BICYCLE DUTCH

All about cycling in the Netherlands

Cycling from the University to the Center of Utrecht

In 2011 it was commemorated that it had been 50 years since Utrecht University started moving out of the city center to a rural area to the east of the city called ‘de Uithof’. This was in line with the policies of the time. Everything had to be easily accessible with cars and the city centers were not fit for that. Over the last 50 years many faculties have now completely been moved to the new area, including the huge university hospital. (11,000 employees, 33,000 hospital admissions in 2011).

Utrecht University Hospital

Utrecht University Hospital. A double bendy bus leaving for the city center on a dedicated bus lane. In front of that a wide red two way cycle path. Private motorized traffic can use the lanes behind the bus. All traffic types are well separated in the Utrecht University Area.

In a tv interview for the 50 year anniversary a spokesperson gave some interesting facts. Every day 60,000 people need to be in de Uithof; for work, as a student or for some business in the hospital. The busiest bus line transports 20,000 people every day. Even with double bendy buses and intervals of only 3 minutes that is pushing the limits of a bus line. The city is therefore building a light rail connection to Utrecht’s Central Railway Station.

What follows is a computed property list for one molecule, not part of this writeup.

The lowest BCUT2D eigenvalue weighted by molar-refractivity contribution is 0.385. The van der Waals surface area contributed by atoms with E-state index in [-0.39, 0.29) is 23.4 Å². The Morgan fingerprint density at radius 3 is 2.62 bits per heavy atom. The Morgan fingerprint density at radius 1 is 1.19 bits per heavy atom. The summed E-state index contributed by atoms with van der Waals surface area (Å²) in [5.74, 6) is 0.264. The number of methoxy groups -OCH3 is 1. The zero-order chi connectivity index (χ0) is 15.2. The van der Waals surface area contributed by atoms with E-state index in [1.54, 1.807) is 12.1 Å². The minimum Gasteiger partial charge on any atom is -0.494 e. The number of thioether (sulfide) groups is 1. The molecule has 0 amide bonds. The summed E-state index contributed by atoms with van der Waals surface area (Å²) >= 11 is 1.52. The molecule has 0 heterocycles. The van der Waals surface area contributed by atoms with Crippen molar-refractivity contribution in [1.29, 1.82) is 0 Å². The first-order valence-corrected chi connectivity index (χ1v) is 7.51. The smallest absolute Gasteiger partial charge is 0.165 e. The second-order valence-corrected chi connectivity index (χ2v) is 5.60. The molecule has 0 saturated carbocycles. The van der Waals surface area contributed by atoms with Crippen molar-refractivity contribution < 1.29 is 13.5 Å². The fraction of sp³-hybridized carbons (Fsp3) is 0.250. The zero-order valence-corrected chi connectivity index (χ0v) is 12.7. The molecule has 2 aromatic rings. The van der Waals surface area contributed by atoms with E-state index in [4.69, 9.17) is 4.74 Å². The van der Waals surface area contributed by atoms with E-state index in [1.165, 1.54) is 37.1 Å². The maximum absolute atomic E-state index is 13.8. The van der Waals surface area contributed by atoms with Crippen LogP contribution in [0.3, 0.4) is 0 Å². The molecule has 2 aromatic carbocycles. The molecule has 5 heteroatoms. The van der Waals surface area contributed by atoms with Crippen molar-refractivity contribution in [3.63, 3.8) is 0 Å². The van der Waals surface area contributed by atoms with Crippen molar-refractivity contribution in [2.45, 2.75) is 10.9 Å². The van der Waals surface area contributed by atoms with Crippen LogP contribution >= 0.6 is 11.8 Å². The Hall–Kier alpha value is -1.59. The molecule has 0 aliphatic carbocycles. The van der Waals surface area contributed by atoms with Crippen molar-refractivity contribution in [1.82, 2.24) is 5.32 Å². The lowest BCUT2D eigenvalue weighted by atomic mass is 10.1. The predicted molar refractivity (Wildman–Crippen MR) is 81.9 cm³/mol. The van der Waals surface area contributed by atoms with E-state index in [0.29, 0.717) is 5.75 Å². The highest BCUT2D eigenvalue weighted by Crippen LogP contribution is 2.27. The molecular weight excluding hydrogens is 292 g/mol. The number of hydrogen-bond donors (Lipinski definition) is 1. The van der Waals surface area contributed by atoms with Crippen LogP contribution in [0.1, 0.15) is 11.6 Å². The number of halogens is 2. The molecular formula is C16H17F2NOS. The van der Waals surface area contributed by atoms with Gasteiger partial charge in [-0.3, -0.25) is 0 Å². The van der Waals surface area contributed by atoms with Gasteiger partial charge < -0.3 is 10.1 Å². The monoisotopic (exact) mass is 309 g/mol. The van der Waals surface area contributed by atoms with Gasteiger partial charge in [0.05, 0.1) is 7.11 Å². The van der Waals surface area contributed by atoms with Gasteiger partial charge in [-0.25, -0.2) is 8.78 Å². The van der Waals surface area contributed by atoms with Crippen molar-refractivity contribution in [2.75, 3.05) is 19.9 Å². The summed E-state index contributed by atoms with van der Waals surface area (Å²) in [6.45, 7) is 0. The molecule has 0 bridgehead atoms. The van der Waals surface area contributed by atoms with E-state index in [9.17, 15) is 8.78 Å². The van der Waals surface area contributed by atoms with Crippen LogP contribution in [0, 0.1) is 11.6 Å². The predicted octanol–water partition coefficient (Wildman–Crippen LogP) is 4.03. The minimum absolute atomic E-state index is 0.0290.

A lot of people also arrive by bicycle: 20,000 per day. And of the final 20,000 people, a number lives in the area (there is a lot of student housing) and the rest will come with one of the other bus lines or by car.

In the beginning the area was hated for it’s remoteness. On top of that the 1960s modernistic city planning policies led to long wide roads with only a few big concrete blocks for buildings. Over the years things have turned for the better says an interesting website in English about the area. Nowadays there is a lot of much more interesting architecture and the central boulevard was made inaccessible for cars. Only the busy bus lines and cyclists go there now. In a YouTube video about de Uithof we see lots of cyclists and bicycles, but no cars, they are there, but you don’t need to see them.

Uithof central area

The central boulevard of the Uithof (Utrecht University Campus) is only accessible for buses and people on bicycles or on foot. The red of the cycle path is clearly visible from top left to bottom right.

Fietspoolplaats

Emergency button at a Bike Pool Point